Aims and Importance of Planning

Planning is of paramount importance both for an organisation and an economy. Sound plans are essential to effective management, be­cause they serve as guides to all management functions.

Lack of well-defined objectives and priorities is the common cause of failure. ‘Failure to plan is planning to fail’. Planning is useful to an organisation in the following ways:

(i) Focuses attention on objectives and results:

Every organisation exists to achieve certain objectives:(Planning concentrates attention on the dominant goals of the organisation. It forces the members of the organisation not to get lost in the maze of routine activities and lose sight’ of the broad objectives for which the organisation was established.


“Plans alone cannot make an enterprise successful. Action is required; the enterprise must operate. Plans can, however, focus attention on purposes.

They can forecast which actions will tend toward the ultimate objective which tends away and which are merely irrelevant. Sound Planning avoids the danger of means becoming ends in themselves. Planning provides a rational approach to predefined objectives. It secures unity of purpose and action.

(ii) Reduces uncertainty and change:

Uncertainly and risks are inevit­able and planning cannot eliminate them. But planning enables an organisation to cope with uncertainty and change.


Although the exact future can seldom be predicted and factors beyond control may interfere with the best-laid plans, without planning events are left to chance. (With the help of planning, an enterprise can predict future opportunities and threats and make due provision for them) Instead of leaving future events to chance, they can be made to occur in a desired manner, plan­ning seeks to minimize risk while taking advantage of opportunities.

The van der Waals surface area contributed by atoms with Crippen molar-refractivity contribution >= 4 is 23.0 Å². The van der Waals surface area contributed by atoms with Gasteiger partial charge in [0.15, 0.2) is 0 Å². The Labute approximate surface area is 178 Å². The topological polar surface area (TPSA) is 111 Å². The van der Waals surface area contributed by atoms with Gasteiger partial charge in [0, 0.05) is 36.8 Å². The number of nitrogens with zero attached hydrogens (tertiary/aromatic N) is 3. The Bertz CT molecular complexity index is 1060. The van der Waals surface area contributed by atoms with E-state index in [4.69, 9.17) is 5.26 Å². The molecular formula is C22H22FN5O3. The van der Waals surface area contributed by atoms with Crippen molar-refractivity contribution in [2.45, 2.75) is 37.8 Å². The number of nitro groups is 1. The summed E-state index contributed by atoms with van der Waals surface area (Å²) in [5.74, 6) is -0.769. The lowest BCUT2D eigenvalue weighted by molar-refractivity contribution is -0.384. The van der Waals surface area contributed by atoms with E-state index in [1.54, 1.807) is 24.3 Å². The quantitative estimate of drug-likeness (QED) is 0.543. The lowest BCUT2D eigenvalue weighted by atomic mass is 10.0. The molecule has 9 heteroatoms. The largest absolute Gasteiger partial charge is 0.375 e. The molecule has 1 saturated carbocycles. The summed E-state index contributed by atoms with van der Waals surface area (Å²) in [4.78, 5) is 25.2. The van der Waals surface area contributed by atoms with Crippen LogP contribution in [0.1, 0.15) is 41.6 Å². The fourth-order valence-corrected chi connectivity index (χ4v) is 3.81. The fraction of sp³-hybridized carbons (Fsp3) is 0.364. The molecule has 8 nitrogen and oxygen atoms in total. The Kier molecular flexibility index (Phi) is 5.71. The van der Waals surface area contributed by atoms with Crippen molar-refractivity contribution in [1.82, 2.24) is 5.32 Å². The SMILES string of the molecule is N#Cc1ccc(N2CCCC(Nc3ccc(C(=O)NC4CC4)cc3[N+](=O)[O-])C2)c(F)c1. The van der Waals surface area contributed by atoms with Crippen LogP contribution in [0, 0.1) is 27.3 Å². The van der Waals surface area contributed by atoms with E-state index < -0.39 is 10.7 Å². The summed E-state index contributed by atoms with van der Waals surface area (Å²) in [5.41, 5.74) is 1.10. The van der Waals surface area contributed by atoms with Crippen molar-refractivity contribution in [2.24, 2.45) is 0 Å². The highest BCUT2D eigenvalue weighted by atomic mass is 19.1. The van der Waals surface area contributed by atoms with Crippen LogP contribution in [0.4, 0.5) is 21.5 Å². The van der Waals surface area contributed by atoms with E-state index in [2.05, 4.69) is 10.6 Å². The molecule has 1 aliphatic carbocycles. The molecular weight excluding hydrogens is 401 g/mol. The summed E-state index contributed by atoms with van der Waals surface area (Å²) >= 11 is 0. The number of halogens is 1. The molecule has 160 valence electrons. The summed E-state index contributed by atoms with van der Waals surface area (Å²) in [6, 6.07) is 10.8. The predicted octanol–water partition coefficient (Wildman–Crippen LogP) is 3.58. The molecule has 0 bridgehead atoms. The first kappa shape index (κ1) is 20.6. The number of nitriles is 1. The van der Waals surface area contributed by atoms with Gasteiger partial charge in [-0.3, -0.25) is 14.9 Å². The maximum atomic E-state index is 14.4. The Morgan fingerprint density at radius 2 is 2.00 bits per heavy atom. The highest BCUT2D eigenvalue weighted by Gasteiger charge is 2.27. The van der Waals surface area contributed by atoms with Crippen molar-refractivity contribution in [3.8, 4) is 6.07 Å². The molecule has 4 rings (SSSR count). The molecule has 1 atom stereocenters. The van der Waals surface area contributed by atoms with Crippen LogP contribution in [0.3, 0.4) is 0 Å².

Planning helps to identify potential threats and opportunities. It also keeps management alert to the changing environment of business. In this way planning provides additional strength to the organisation for survival and growth in the face of turbulence.

(iii) Provides sense of direction:

Planning saves an organisation from drifting and avoids aimless activities. It directs human efforts into endeavors that contribute to the accomplishment of goals. “If you don’t know where you are going ,any road will get you there. ‘^Planning makes work more meaningful and activities more orderly.


It bridges the gap bet­ween where we are and where we want to go. Without planning action is likely to become random activity, producing nothing bad chaos. Plan­ning replace random and haphazard operation by orderly and mean­ingful action.

(iv) Encourages innovation and creativity:

Innovation and creativity are prerequisites to continuous growth and Steady prosperity of busi­ness. Sound planning encourages innovative thought and creativity of a manager.

According to D.E. Hussey, “a good planning process will pro­vide avenues for individual participation, will throw up more ideas about the company and its environment, will encourage an atmosphere of frankness and appropriate self-criticism and will stimulate managers to achieve more.”